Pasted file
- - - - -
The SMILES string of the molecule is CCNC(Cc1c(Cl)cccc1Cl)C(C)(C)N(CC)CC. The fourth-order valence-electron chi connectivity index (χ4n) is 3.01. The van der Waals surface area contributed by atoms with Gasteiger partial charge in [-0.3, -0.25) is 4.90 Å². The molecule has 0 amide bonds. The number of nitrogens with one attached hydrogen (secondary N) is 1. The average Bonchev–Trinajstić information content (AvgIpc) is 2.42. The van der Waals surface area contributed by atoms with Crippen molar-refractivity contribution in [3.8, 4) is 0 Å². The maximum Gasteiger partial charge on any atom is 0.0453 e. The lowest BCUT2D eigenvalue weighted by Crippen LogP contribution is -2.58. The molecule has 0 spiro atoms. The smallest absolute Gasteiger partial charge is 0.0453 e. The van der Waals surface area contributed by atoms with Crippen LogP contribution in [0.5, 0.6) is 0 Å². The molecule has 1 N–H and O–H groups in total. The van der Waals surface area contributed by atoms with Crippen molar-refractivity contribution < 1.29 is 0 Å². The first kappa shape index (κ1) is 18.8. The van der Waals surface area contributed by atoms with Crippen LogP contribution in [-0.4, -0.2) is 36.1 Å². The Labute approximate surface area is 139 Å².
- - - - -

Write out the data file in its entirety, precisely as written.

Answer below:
The SMILES string of the molecule is CCNC(Cc1c(Cl)cccc1Cl)C(C)(C)N(CC)CC. The fourth-order valence-electron chi connectivity index (χ4n) is 3.01. The van der Waals surface area contributed by atoms with Gasteiger partial charge in [-0.3, -0.25) is 4.90 Å². The molecule has 0 amide bonds. The number of nitrogens with one attached hydrogen (secondary N) is 1. The average Bonchev–Trinajstić information content (AvgIpc) is 2.42. The van der Waals surface area contributed by atoms with Crippen molar-refractivity contribution in [3.8, 4) is 0 Å². The maximum Gasteiger partial charge on any atom is 0.0453 e. The lowest BCUT2D eigenvalue weighted by Crippen LogP contribution is -2.58. The molecule has 0 spiro atoms. The smallest absolute Gasteiger partial charge is 0.0453 e. The van der Waals surface area contributed by atoms with Crippen LogP contribution in [0.5, 0.6) is 0 Å². The molecule has 1 N–H and O–H groups in total. The van der Waals surface area contributed by atoms with Crippen molar-refractivity contribution < 1.29 is 0 Å². The first kappa shape index (κ1) is 18.8. The van der Waals surface area contributed by atoms with Crippen LogP contribution in [-0.4, -0.2) is 36.1 Å². The Labute approximate surface area is 139 Å².